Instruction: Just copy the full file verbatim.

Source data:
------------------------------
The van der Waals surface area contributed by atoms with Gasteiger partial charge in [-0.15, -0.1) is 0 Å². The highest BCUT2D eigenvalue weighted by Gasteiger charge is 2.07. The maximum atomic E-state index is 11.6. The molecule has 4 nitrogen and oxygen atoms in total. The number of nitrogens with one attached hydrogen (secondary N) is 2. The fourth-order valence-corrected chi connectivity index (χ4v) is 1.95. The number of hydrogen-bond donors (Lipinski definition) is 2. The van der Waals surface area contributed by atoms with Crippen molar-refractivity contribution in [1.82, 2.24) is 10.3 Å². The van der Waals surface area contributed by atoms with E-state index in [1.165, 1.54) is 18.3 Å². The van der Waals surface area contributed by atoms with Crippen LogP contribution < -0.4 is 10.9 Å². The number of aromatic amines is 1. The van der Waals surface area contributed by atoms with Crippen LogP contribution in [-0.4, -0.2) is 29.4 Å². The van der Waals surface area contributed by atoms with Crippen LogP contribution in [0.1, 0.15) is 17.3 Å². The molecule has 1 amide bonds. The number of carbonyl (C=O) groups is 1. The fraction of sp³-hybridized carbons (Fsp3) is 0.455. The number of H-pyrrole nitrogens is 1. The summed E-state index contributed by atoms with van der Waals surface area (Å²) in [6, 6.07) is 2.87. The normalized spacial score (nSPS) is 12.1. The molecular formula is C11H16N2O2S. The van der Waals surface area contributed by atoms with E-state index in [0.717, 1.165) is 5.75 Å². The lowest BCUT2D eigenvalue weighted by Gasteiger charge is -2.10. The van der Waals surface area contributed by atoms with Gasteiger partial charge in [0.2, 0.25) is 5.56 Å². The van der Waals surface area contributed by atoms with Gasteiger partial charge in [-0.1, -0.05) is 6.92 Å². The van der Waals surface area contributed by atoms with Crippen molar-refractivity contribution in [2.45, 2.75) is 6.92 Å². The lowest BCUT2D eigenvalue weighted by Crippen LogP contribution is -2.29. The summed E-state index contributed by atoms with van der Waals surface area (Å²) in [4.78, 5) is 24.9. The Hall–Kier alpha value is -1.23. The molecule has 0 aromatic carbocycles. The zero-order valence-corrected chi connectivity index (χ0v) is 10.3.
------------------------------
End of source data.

The van der Waals surface area contributed by atoms with Gasteiger partial charge in [-0.15, -0.1) is 0 Å². The highest BCUT2D eigenvalue weighted by Gasteiger charge is 2.07. The maximum atomic E-state index is 11.6. The molecule has 4 nitrogen and oxygen atoms in total. The number of nitrogens with one attached hydrogen (secondary N) is 2. The fourth-order valence-corrected chi connectivity index (χ4v) is 1.95. The number of hydrogen-bond donors (Lipinski definition) is 2. The van der Waals surface area contributed by atoms with Crippen molar-refractivity contribution in [1.82, 2.24) is 10.3 Å². The van der Waals surface area contributed by atoms with E-state index in [1.165, 1.54) is 18.3 Å². The van der Waals surface area contributed by atoms with Crippen LogP contribution < -0.4 is 10.9 Å². The number of aromatic amines is 1. The van der Waals surface area contributed by atoms with Crippen LogP contribution in [-0.4, -0.2) is 29.4 Å². The van der Waals surface area contributed by atoms with Crippen LogP contribution in [0.1, 0.15) is 17.3 Å². The molecule has 1 amide bonds. The number of carbonyl (C=O) groups is 1. The fraction of sp³-hybridized carbons (Fsp3) is 0.455. The number of H-pyrrole nitrogens is 1. The summed E-state index contributed by atoms with van der Waals surface area (Å²) in [6, 6.07) is 2.87. The normalized spacial score (nSPS) is 12.1. The molecular formula is C11H16N2O2S. The van der Waals surface area contributed by atoms with E-state index in [0.717, 1.165) is 5.75 Å². The lowest BCUT2D eigenvalue weighted by Gasteiger charge is -2.10. The van der Waals surface area contributed by atoms with Gasteiger partial charge in [0.2, 0.25) is 5.56 Å². The van der Waals surface area contributed by atoms with Gasteiger partial charge in [-0.1, -0.05) is 6.92 Å². The van der Waals surface area contributed by atoms with Crippen molar-refractivity contribution in [2.45, 2.75) is 6.92 Å². The lowest BCUT2D eigenvalue weighted by Crippen LogP contribution is -2.29. The summed E-state index contributed by atoms with van der Waals surface area (Å²) in [4.78, 5) is 24.9. The Hall–Kier alpha value is -1.23. The molecule has 0 aromatic carbocycles. The zero-order valence-corrected chi connectivity index (χ0v) is 10.3.